If Waitrose let Sitwell go because it thought vegans were humourless, it had a point

Should we be publicly held to account for comments made in private and is it right that someone should lose their job because of those comments?

Someone made a bad joke in an email; get over it people, says Emily Rogers
Someone made a bad joke in an email; get over it people, says Emily Rogers

Freelance journalist Selene Nelson pitched a series of articles to then editor of Waitrose Food Magazine William Sitwell and, when she didn’t like his reply, decided to have a go at ending his career.

Clearly, Sitwell acted without taking due account of the humourless, self-righteous indignation with which some vegans relentlessly spout their opinion.

How do you know if someone’s a vegan? They’ll tell you.

From a PR perspective, one has to assume that Waitrose’s decision to let Sitwell go was guided by the fact that the number of vegans in the UK is growing – currently there are 3.5 million of them, with more expected in the new year, thanks to the (ironically) cheesily named Veganuary.

Waitrose has responded to this growing demand by launching a new vegan range of food.

"Their heavy-handed response...can only have been to protect themselves from the inevitable vegan outrage of which Sitwell is now the target. Hell hath no fury like a vegan scorned. 
Emily Rogers, director of Uprise PR

Their heavy-handed response to a private email being shared on Twitter can only have been to protect themselves from the inevitable vegan outrage of which Sitwell is now the target.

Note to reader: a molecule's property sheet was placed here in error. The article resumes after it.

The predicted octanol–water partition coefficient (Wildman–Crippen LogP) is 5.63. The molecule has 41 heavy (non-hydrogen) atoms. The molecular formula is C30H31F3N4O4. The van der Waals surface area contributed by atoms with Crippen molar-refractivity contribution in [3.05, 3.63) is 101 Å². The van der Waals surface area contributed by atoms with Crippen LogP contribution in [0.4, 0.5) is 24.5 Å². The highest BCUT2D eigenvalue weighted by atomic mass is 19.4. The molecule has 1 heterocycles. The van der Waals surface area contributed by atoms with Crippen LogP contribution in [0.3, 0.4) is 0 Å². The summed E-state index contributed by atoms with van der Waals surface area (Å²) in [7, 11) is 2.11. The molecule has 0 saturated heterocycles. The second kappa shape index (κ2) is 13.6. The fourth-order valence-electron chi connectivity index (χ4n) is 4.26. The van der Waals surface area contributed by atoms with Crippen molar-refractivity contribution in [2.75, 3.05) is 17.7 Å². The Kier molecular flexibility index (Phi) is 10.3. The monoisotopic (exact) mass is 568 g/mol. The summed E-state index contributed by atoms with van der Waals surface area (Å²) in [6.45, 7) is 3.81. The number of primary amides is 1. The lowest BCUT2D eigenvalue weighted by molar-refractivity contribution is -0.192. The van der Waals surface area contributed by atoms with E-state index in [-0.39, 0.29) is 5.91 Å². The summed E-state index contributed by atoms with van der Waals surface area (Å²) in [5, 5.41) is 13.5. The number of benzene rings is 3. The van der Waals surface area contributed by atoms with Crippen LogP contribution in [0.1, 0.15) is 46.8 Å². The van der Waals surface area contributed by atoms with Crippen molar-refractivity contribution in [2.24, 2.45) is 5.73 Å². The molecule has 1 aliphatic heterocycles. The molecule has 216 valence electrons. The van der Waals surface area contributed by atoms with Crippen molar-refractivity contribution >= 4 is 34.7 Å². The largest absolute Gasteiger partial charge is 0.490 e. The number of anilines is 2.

Hell hath no fury like a vegan scorned.

In other scenarios, a simple statement about private comments being a private matter might have been enough.

But when it comes to vegans, seemingly ever-poised to unleash sanctimonious outrage, Waitrose had to throw Sitwell under the carbon-neutral, ethically manufactured, lentil-fuelled bus.

We have to remember that, like many other commentators, Sitwell has made a name for himself by giving acerbic, but often amusing, feedback to Masterchef hopefuls each year.

To date, none of them have gone back to the kitchen in tears afterwards. As Giles Coren pointed out on Twitter – "You should be able to take the piss and not lose your job" – and this is more true of Sitwell than most, as someone who has literally made a career out of it.

Waitrose, in ‘accepting Sitwell’s resignation’, has added fuel to the fire of a society obsessed with sensationalism and pseudo-political correctness. Someone made a bad joke in an email. Get over it, people.

Ultimately, whether you found his comments funny or not, the point is that this was a freelancer asking Sitwell for work in a private email.

The fact that she didn’t receive the response she had hoped for has resulted in Sitwell losing a job that he had held for two decades, and Waitrose losing a valuable asset: the readership of Waitrose Food Magazine stands at 680,925 and has shown a growth of 68 per cent year on year.

A productive partnership has ended as a result of one person effectively throwing their toys out of the pram.

If Waitrose made the decision they did because they thought vegans didn’t have a sense of humour, they had a point.

Emily Rogers is director, Rampart PR

Thumbnail image ©GettyImages

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